September 29, 2017

Monsanto Tried to Kill a Lawsuit Over Portland River Contamination. It Failed.

Source:, September28 , 2017
By: Dirk Vanderhart

Last year, Portland piled on to a group of West Coast cities who say a precursor of agribusiness giant Monsanto tainted their waterways. Monsanto promptly argued the city has no right to file suit. Monsanto was wrong.

Late last week, a federal judge ruled that Portland has standing to sue the company (and two others) for the polychlorinated biphenyls (PCBs) that have found their way into the Willamette River, Columbia Slough, and other waterways. PCBs are toxic, and can cause cancer and a bevy of other nasty health effects. They’re among the central chemicals of concern in the ongoing saga of cleaning the Portland Harbor Superfund site.

Portland’s suit [PDF] says the city is going to have to spend an immense amount of money cleaning PCBs out of the Portland Harbor, and that Monsanto should bear at least a portion of that cost. The suit, and those like it, point to documents that suggest Monsanto knew PCBs posed health hazards long before that fact came to light in the 1970s.…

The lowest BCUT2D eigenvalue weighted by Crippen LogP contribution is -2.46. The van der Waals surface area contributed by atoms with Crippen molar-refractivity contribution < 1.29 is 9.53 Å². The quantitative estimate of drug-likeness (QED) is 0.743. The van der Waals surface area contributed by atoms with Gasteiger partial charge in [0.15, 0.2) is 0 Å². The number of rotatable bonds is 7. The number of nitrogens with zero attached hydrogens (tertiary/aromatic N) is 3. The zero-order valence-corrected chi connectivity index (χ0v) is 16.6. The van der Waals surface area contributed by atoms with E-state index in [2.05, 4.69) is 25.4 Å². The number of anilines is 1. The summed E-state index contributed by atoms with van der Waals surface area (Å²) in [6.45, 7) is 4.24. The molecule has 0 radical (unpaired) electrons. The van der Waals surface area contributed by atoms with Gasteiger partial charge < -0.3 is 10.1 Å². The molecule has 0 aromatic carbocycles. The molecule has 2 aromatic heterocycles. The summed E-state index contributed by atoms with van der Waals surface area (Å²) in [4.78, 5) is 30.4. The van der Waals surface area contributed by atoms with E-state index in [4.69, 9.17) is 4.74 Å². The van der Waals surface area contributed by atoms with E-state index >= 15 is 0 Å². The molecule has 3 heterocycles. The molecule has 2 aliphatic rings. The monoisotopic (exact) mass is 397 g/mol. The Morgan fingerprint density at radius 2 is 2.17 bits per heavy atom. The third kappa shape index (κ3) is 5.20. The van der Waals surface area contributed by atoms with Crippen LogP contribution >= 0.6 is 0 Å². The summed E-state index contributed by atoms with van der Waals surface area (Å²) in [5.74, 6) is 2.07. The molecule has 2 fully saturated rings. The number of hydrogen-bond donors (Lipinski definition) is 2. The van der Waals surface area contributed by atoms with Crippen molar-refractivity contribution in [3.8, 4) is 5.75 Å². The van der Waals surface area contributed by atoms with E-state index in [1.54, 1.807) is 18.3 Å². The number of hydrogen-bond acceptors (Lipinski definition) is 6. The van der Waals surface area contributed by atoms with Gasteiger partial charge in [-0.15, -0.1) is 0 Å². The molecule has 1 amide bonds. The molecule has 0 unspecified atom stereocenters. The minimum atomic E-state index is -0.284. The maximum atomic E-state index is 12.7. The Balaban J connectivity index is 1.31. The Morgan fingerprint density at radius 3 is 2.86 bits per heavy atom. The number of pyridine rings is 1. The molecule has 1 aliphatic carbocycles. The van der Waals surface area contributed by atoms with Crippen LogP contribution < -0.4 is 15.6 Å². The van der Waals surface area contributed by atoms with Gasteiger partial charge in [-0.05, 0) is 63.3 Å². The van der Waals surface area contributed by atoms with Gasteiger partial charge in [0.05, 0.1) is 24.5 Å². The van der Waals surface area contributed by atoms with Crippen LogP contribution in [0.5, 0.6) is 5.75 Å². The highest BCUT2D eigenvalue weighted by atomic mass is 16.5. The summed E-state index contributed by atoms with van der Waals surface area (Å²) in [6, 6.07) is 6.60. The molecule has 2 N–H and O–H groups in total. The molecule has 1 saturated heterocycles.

September 27, 2017

Developer owes $1.8M for cleanup

Source:, September 27, 2017
By: Gordon Dritschilo

A judge told a city developer Monday he was on the hook for $1.8 million for the cleanup of a former dry cleaning business.

John Ruggiero walked out of Rutland civil court owing the state Agency of Natural Resources triple damages in the $535,679 cleanup of the former Fillipo’s Dry Cleaners site on Woodstock Avenue, along with $180,443 in interest and $75,000 to cover the first five years of a 30-year monitoring program.

ANR will bill Ruggiero for the subsequent years, according to Assistant Attorney General Justin Kober.

The site is contaminated with tetrachloroethylene, also known as perchloroethylene, or PCE, a carcinogen that was once widely used in dry cleaning. The chemical has been found in concentrations thousands of times the safe level for drinking water.

Ruggiero bought the property at a tax sale in 2001. He has said he expected to be able to clean it up with funding from the state’s brownfields program, but the economy changed and the cleanup proved costlier than he expected.…

September 25, 2017

Norman’s Dry Cleaning site cleanup set to wrap this fall